The earthquake that rocked Haiti on Jan. 12 sent emotional shockwaves around the world and into a living room on Spokane’s South Hill. When 7-year-old Ella Magnuson watched the news with her dad and saw the devastation she said, “I got sad. I started thinking maybe they might need water or food.”
Meanwhile her brother Mack, 11, did his own research at school. “I found out pretty much everybody was homeless, even the president,” he said. “I saw pictures of people, like, stuck in buildings with their hands extended.” He too wanted to help.
And their sister Sunny, 5, felt a personal connection to the disaster. She said, “My friend Emma – her cousin is from Haiti. He was adopted out from there, but he went back to visit and help out in the orphanage.”
Her eyes grew big as she talked about the anxious days of not knowing if her friend’s cousin had survived the quake. “I was worried,” she said. “He always walks by our house with his backpack, every day.”
So, the Magnuson kids channeled their concern into action. Ella decorated a cardboard box with red crosses and hearts and carefully printed “Please give to the Red Cross” and “Help the people of Haiti!” on top.
She asked her mother, Katie Magnuson, if she and Sunny could go door-to-door in their neighborhood and collect money to help the Haitian people. Her mom agreed, and then Ella called her cousins, Hanna Fahsholtz, 12, and Cameron Fahsholtz, 10, and told them about her plan. The four girls put the box in a red wagon and set off.
Mack was determined not to be left out. He was working with his dad at the family’s restaurant, Hogan’s, that day, but he found a pickle jar and took it to work with him to collect donations from diners. Over two weekends, the children collected $575 for the Red Cross.
But the Magnuson kids weren’t the only children in the Spokane area who were moved by the tragedy. In schools across the area, children organized fundraisers to help in the relief efforts.
At Whitman Elementary on the North Side, first-grader Jeremiah Carr came up with the idea to make and sell Valentines, and the school launched a “Hearts for Haiti” fundraiser. Adams Elementary students on the South Hill held a stuffed animal and coin drive and dubbed the program, “Helping Haiti in a Hurry.” In one week the school gathered 1,200 stuffed animals and raised $922. The toys were sent to a charity that cleans them and then ships them to orphanages in Haiti.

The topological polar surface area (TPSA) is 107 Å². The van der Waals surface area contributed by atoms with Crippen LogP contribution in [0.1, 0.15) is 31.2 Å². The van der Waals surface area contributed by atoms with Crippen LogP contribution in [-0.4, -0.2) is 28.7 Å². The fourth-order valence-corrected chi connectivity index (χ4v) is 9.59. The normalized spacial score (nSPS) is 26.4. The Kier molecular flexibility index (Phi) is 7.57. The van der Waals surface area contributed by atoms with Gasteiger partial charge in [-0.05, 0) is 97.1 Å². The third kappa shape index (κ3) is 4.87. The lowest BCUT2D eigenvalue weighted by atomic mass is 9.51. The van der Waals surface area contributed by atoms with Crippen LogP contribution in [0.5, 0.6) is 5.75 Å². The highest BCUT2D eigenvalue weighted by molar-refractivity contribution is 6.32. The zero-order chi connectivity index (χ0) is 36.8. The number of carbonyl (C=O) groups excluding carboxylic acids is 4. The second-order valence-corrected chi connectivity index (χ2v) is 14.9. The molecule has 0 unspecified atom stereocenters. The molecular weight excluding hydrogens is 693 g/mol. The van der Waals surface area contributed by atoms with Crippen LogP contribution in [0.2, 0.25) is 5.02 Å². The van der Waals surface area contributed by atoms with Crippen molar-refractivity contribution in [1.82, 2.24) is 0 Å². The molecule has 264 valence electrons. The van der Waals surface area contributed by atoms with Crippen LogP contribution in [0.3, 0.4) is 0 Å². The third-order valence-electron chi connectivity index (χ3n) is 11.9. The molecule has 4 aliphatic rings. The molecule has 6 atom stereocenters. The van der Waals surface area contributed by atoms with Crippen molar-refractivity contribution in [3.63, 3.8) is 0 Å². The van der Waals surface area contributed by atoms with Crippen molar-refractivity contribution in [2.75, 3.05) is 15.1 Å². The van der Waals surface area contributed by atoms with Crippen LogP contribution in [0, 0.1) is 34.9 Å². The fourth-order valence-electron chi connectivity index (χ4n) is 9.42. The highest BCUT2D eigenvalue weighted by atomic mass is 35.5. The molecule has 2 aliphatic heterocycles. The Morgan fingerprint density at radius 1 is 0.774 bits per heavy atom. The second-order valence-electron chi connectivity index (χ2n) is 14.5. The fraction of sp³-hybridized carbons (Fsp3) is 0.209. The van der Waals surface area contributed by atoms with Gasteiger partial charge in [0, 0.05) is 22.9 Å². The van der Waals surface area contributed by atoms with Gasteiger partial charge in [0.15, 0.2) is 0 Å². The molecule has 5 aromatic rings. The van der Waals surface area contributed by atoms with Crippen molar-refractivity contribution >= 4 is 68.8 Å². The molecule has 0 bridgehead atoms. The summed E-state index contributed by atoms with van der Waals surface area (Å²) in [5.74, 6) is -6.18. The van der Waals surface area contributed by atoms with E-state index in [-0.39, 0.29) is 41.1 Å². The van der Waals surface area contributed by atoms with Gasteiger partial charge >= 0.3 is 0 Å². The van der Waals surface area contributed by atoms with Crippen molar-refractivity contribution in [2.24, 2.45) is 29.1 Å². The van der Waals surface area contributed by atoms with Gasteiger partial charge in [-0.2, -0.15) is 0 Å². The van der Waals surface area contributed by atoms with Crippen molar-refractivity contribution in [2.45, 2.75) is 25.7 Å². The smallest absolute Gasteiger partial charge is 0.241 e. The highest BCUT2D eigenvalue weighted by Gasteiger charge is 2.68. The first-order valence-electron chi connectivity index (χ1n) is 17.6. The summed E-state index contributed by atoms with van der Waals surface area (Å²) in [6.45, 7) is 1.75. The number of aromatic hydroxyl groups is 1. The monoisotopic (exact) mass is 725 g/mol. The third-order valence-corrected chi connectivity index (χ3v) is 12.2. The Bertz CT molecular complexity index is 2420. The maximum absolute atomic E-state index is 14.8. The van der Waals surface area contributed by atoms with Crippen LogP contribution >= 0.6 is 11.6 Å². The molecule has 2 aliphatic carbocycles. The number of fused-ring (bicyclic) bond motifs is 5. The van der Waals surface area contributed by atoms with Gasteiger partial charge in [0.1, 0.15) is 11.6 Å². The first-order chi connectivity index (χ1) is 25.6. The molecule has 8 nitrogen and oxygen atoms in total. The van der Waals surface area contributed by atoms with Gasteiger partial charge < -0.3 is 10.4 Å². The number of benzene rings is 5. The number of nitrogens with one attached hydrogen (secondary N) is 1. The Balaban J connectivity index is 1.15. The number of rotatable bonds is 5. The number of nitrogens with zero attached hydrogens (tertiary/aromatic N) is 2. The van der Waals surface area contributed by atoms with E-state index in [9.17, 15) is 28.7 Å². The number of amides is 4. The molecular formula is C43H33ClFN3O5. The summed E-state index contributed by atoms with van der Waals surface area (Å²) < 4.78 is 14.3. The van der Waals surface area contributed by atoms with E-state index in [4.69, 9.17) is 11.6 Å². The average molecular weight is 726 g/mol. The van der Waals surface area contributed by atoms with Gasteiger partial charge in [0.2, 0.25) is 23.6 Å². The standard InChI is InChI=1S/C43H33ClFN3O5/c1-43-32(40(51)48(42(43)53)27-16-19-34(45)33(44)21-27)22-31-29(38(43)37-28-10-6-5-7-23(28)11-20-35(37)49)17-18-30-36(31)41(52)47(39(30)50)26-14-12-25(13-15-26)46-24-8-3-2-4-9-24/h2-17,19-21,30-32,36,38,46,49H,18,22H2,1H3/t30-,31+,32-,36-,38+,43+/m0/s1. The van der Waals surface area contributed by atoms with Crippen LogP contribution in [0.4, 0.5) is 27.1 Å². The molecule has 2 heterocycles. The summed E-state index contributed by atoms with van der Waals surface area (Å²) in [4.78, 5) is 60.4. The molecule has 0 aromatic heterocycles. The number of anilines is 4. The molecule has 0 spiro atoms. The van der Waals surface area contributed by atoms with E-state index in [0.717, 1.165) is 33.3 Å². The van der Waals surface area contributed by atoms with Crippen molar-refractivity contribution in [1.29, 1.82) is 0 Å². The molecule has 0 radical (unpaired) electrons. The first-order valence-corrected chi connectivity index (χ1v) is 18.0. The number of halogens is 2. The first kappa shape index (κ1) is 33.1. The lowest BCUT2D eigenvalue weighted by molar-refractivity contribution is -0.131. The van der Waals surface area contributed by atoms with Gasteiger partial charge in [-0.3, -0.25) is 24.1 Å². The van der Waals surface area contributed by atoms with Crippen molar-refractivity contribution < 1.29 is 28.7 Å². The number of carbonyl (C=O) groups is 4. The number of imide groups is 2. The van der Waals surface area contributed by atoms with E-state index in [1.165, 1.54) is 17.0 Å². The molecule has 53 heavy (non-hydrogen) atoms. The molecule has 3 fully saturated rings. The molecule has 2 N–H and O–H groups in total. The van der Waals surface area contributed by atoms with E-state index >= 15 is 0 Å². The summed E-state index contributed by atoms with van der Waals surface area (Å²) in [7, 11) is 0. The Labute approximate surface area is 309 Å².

Principal Mary Weber is proud of her students, “Sixty-percent of our kids live in poverty,” she said. “But they brought in their toys – things that are precious to them.”
And at Linwood Elementary on the North Side, students brought in coins by the bagful. Mary Margaret Wagner coordinated the efforts. She said, “One little boy brought in a sack of change that came to $42!” The students raised $1,309.21.
Those are just a few of the many area Haiti fundraisers.
The generosity of area children has been an encouragement to the Inland Northwest chapter of the American Red Cross. “We’ve been really impressed by the number of kids who are motivated by what they saw in the news,” said Megan Snow, director of communications. “They’ve been impacted by seeing the kids in Haiti.”
Snow said children have dropped off jars of coins at their office. “It’s so inspiring,” she said. Locally, the Red Cross has raised more than $150,000 for the Haiti relief efforts. “That money goes to buy tents, food and water – basic necessities,” Snow said.
The Magnuson kids are proud that their neighborhood collection effort will help those devastated by the earthquake. “It makes me feel good inside to be helping other people,” said Ella.
Mack nodded and said, “It makes me feel pretty happy that we’re going to make a difference.”
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